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Tyrone confirm that they will fight Tiernan McCann's 8-week 'Hairgate' ban

Forward set to miss the remainder of the championship following dive against Monaghan.

McCann: Joe Brolly believes proposed punishment is 'unlawful.'
McCann: Joe Brolly believes proposed punishment is 'unlawful.'
Image: James Crombie/INPHO

TYRONE’S TIERNAN MCCANN is to challenge the eight-week ban proposed by the GAA’s Central Competitions Control Committee following his theatrical dive at Croke Park last weekend.

Manager Mickey Harte confirmed on Wednesday evening that McCann will seek a hearing in an attempt to avoid the sanction which, if upheld, would see him miss the remainder of the All-Ireland series.

Harte said at a press briefing in Garvaghey that the county board has taken up the case and will contest it.

“Obviously the county board are contesting it, and we’ll see where that takes us,” he said.

Asked whether he was surprised to hear of the proposed suspension, he said: “I wouldn’t use surprise in this case. I’d use a different word, which is not as pleasant as surprise.”

The sanction was imposed as a result of McCann’s dive after his hair was ruffled by Monaghan’s Darren Hughes in the closing stages of last Saturday’s All-Ireland quarter-final at Croke Park.

Referee Marty Duffy subsequently issued a straight red card to Hughes.

The CCCC is understood to have cited ‘misconduct that is considered to have discredited the Association’ for its decision to propose the ban.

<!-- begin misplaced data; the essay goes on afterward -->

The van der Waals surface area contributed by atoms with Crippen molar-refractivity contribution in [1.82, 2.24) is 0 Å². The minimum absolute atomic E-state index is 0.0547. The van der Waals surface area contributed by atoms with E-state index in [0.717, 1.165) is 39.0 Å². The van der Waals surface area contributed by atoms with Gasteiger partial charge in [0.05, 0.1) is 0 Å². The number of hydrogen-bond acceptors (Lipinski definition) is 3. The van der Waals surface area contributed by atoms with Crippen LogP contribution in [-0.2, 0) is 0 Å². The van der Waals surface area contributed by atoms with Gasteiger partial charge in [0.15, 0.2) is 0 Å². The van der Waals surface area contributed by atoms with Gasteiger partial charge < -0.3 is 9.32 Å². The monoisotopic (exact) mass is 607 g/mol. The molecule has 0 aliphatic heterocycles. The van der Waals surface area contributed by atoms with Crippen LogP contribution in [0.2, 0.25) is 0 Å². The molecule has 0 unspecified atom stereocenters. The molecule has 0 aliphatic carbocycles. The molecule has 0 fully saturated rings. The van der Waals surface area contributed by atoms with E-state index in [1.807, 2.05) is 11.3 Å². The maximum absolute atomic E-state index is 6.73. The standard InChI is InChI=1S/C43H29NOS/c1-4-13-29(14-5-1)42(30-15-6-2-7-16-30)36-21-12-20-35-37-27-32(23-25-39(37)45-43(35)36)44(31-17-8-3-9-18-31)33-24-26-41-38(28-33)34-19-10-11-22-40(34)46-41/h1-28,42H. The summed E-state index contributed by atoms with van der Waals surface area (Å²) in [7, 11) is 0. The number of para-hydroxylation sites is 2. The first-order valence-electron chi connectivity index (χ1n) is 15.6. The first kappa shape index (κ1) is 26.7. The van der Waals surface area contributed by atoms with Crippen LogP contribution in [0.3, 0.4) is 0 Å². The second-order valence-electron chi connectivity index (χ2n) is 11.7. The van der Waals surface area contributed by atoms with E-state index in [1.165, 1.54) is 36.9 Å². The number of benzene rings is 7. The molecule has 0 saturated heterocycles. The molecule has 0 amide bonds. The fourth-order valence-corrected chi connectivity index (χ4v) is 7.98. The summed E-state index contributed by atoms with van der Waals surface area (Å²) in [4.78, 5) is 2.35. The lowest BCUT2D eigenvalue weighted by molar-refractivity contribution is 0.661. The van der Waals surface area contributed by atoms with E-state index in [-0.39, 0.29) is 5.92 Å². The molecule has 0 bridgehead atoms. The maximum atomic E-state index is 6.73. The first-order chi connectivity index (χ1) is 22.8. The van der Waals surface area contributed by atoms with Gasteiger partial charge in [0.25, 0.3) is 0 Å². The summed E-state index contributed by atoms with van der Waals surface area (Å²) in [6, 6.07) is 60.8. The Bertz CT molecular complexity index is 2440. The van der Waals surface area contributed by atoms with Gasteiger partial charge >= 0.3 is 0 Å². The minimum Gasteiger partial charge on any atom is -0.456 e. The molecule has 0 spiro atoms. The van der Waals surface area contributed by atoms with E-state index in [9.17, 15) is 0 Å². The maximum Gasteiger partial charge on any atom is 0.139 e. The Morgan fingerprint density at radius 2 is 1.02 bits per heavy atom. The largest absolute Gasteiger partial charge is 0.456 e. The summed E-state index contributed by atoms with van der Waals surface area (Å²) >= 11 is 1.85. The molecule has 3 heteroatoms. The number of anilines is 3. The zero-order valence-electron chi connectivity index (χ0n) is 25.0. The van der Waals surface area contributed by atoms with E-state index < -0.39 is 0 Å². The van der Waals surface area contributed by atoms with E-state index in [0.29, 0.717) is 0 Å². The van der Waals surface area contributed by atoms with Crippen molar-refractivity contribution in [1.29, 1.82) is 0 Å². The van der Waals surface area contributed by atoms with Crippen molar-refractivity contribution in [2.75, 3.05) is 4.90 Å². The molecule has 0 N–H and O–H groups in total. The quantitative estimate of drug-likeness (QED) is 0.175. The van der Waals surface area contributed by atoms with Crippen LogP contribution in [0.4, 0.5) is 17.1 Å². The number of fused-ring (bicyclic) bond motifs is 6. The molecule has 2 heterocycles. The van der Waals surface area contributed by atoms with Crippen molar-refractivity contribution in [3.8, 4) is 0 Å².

If the punishment is upheld, McCann will miss the All-Ireland semi-final against Kerry on Sunday week, and should Tyrone win, he would also be ruled out of the final.

GAA pundit and barrister Joe Brolly had said the proposed eight-week suspension is unlawful, given that simulation is merely a yellow card offence under GAA rules.

Harte urged pundits and observers of the game to adopt a more positive approach when offering post-match analysis and recognise the quality and entertainment that teams at the top level provide for a worldwide audience.

“I always believe in life that you get more of what you look for. So if you want to look for negativity and home in on that, then certainly you’ll get lots of it.

“But I would love to think that people would be more optimistic than that, more open-minded than that, and look for the good that’s in it.

It’s typical of our game indeed in general, where you have lots of nit-picking going on, and fault-finders, and they think that’s their brief in life, and they don’t understand that there’s so much good about our games at the minute.

“Of course there’ll be faults, of course there’ll be things that aren’t what they ought to be. That’s life. As they say, nobody’s perfect. That’s what we’re faced with, so I wish people would just take the good that’s going on in our games, highlight that, and okay, acknowledge some things that could be done differently.

“We’ll all agree to that, but put the emphasis where it belongs, on the quality that’s there.”

A former Cork All-Ireland winner will be playing Fitzgibbon Cup next year

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Francis Mooney

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